Design

How design teachers approach design in the classroom

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We’re so proud to say that design schools around the world use InVision in their classrooms to teach students not only how to design, but how to communicate and work with a team.

Since the fall semester just came to a close, we caught up with some of our favorite professors and lecturers and asked them to share their thoughts on how they approach design in the classroom. And above each quote, you’ll find an image of one of their favorite student projects from the semester.

a-Allen-Atha-aii
Good design creatively solves a problem that exists for a user. Great design solves a problem that a user didn’t even know existed.

—Allen Atha, Professor
Art Institute of California
Student project by Ashton Hayes


a-ferris-state-derek-brouwer
Our goal when working with students is to extend our passion for teaching design as a process. We work hard to stress the principles of experience design rather than the design of individual artifacts.

—Alison Popp, Professor
Ferris State University
Student project by Derek Brouwer


a-Maryland-Institute-College-of-Art-Shonali-Ahooja
With every project, I ask my students to consider the goals they want to accomplish—for themselves, their idea, and the intended audience. This leads to focused critiques, a stronger understanding of interactions, and better projects.

—Ben Kutil, Professor
Maryland Institute College of Art
Student project by Shonali Ahooja


a-Millersville-James-Pannafino
Design thinking spans multiple formats and contexts. The process of creating a good interaction is just as important as the visual design stage. In each step my students took this semester, they created ideation to help support the next step in the process. It’s not always what we see on the surface that matters the most—it’s the functionality that connects with the user that really counts.

—James Pannafino, Professor
Millersville University
Student project by Megan Jones and James Nguyen


a-Saginaw-Valley-State-University-Blake-Johnson
Good design requires no explanation. Excellent user experience requires no manual.

—J. Blake Johnson, Professor
Saginaw Valley State University
Student project by Chris Clark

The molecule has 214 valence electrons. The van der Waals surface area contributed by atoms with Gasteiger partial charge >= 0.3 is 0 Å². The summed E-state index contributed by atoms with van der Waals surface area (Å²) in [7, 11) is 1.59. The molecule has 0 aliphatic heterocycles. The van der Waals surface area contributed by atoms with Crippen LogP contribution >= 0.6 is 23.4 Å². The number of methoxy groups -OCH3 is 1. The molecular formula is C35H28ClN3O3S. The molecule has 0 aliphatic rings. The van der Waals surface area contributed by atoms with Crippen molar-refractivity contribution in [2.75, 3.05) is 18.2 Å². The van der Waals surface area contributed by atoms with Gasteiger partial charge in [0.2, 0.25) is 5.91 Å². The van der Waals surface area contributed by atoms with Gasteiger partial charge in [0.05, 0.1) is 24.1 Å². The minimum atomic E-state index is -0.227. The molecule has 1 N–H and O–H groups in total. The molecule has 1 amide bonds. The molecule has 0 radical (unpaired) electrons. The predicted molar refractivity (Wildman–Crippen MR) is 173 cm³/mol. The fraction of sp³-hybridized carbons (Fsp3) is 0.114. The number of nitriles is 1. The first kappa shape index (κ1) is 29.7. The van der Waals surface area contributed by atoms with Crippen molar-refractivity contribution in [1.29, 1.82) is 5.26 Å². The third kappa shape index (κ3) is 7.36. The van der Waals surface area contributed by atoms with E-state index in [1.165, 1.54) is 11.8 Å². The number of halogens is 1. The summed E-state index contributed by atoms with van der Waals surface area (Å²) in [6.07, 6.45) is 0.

a-University-of-the-Arts-Michael-Estok-Joanna-Harasewych a-University-of-the-Arts-Michael-Estok-Stacy-Pezzola
Design is learning to speak in your customers’ language. Through testing we learn their many dialects. The more we learn, the better our products do their job.

—Michael Estok, Professor
University of the Arts
Student project by Joanna Harasewych (top) and Stacy Pezzola (bottom)


a-University-of-Trento-Silvia-Gabrielli-2 a-University-of-Trento-Silvia-Gabrielli-3
Teaching and applying design thinking in our coursework is led by the idea that good design is key in realizing more effective solutions that improve quality of life in our communities.

—Silvia Gabrielli, Professor
University of Trento
Student project (top) by Giorgia Malavasi, Matteo Avventi, Nicola De Bortoli, and Nahuèl Castellani
Student project (bottom) by Nancy Parisi, Giulia Dellagiacoma, Veronica Vecchietti, and Ylenia Giordani


a-Miami-International-University-Rima-Gerhard
Design is the intermediary between information and understanding. This is why it’s necessary to really understand user needs before embarking on any costly implementations.

—Rima Gerhard, Professor
Miami International University
Student project by Svetlana Pantepajeva


Are you a teacher who uses InVision in the classroom? Tell us about it: @InVisionApp.

Author

Nadav Reis
As InVision’s Campus Initiative Coordinator, I work with brilliantly talented students and educators. I love coffee, learning, and my family, not necessarily in that order. Trying to make the world a better place one designer at a time.

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